The latest sad-clown outing to star Jim Carrey (there have been a few) is Kidding, which reunites him with director Michel Gondry (Eternal Sunshine of the Spotless Mind).
Carrey plays Jeff Piccirillo, the titular host of a 30 year children’s TV show Mr. Pickles Puppet Time. While he is one of the country’s most loved presenters, Jeff is privately dealing with a marriage break-up and the death of a son one year earlier.
The TV show is a family affair, with his father Seb (Frank Langella) its executive producer and sister Dierdre (Catherine Keener) as head puppeteer.
Struggling to keep his spirits up alone in low-rent accommodation (despite decades of TV success), Jeff has occasional access to his surviving son Will (Cole Allen) from estranged wife Jill (Judy Greer).
One day Jeff suggests an episode about Death in order to offer something meaningful to his audience. But Seb is against the idea and how it will impact on his brand.
Kidding divides its time between domestic scenes and TV backstage conflict in ways that don’t quite meet in the middle. The script attempts to throw linear storytelling aside but results in an uneven experience for the viewer.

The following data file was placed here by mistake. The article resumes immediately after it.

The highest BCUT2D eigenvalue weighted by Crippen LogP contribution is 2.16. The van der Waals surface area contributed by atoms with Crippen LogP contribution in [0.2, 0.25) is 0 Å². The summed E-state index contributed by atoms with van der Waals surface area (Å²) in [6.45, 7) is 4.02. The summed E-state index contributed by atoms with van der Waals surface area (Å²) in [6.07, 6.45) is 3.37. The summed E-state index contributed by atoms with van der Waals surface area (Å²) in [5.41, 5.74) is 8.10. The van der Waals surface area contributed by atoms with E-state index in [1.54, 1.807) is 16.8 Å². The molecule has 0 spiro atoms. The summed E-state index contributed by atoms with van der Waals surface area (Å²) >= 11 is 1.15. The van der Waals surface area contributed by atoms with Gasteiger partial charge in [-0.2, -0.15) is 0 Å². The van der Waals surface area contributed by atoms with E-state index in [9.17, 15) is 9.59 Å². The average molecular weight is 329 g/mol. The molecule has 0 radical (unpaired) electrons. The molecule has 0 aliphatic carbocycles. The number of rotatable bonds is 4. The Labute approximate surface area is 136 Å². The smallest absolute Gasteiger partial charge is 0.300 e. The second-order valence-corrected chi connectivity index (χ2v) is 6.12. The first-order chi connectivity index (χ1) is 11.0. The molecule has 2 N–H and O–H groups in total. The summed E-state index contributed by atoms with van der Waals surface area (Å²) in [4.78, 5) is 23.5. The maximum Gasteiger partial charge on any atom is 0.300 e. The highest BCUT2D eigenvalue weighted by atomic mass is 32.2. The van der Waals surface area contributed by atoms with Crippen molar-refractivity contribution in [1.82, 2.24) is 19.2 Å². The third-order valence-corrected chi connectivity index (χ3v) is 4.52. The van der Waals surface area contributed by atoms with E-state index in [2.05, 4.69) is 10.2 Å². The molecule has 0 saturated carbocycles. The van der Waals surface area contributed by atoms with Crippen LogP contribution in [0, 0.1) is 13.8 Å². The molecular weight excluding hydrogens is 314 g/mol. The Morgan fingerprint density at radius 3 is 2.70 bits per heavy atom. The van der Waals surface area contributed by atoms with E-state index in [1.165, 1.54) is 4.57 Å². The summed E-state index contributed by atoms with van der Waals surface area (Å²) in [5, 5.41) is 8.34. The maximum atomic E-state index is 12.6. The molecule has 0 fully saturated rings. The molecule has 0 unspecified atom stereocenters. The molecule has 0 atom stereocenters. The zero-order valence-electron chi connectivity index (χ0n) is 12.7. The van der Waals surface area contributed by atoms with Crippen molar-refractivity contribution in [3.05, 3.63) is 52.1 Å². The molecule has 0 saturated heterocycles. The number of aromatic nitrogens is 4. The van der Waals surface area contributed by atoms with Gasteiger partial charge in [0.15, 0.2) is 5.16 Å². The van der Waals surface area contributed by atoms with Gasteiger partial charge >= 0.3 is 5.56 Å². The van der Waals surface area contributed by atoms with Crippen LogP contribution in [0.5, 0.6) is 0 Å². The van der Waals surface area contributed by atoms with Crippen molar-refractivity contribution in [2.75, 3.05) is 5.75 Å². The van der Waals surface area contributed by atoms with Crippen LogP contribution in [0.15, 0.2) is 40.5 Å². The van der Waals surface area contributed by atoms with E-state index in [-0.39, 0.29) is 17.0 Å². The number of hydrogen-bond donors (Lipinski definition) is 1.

Carrey underplays constantly, in a seeming effort to prove his dramatic skills in a performance that needs further light and shade. On-screen Mr. Pickles is smiley and softly-spoken. “Off-screen” Jeff is the same to the point of being a dull hero. Some of the dialogue was also odd. If people working in television really speak like this then American TV is in more trouble than we realised.
At least this is leans to some brevity at 30 minutes in duration.
Kidding needs to take a stronger commitment to its genre to avoid becoming an indulgence designed to net its star award nominations.
Kidding episode 1 is now screening on Stan.